Fereshteh “Angel” Rahimi is a fangirl – and sometimes she feels like that’s all she is. She isn’t brilliant in school or many other aspects of her life, but that’s okay because at least she has The Ark, her boyband obsession. When I first read the description of this book, I was a little unsure, because I’ve never been obsessed with a band. But I’ve been obsessed with plenty of other things (why else would I start a blog?), and Alice Oseman perfectly captures what it’s like to feel like you’re entire world centers around that one thing. I know exactly that feeling of “nothing else matters to me right now, the rest of my life can figure itself out eventually, but this is the only important thing in the world in this moment.” And yeah, it’s definitely not healthy, but it’s something that Angel experiences something that I’ve experienced, and plenty of other people as well.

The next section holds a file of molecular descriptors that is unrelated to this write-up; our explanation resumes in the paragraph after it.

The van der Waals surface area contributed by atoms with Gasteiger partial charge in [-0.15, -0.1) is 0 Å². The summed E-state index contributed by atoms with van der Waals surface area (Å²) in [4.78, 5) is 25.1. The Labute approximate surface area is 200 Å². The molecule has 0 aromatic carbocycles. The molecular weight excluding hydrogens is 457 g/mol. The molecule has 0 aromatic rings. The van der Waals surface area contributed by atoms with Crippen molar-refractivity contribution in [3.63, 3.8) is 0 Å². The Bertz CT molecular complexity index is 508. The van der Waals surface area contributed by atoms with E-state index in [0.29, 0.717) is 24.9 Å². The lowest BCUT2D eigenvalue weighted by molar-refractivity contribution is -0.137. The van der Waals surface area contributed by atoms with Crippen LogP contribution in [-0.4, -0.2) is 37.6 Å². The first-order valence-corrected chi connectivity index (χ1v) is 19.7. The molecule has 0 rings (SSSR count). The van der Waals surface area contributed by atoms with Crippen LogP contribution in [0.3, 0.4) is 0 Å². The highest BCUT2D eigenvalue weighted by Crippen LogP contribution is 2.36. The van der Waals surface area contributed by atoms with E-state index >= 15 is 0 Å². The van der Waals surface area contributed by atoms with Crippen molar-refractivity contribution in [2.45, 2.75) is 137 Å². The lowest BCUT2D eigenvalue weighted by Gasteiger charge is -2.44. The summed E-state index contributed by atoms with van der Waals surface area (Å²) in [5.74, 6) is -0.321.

And Angel is just such a wonderful and lovable character. Even though her chapters were arguably less eventful than Jimmy’s, I loved reading them anyways because she has such a great voice and she’s so relatable to teenage me. Her development throughout the novel, realizing that her love for The Ark was a bit selfish and self-serving and caused her to overlook other important things and people in her life, was just perfect.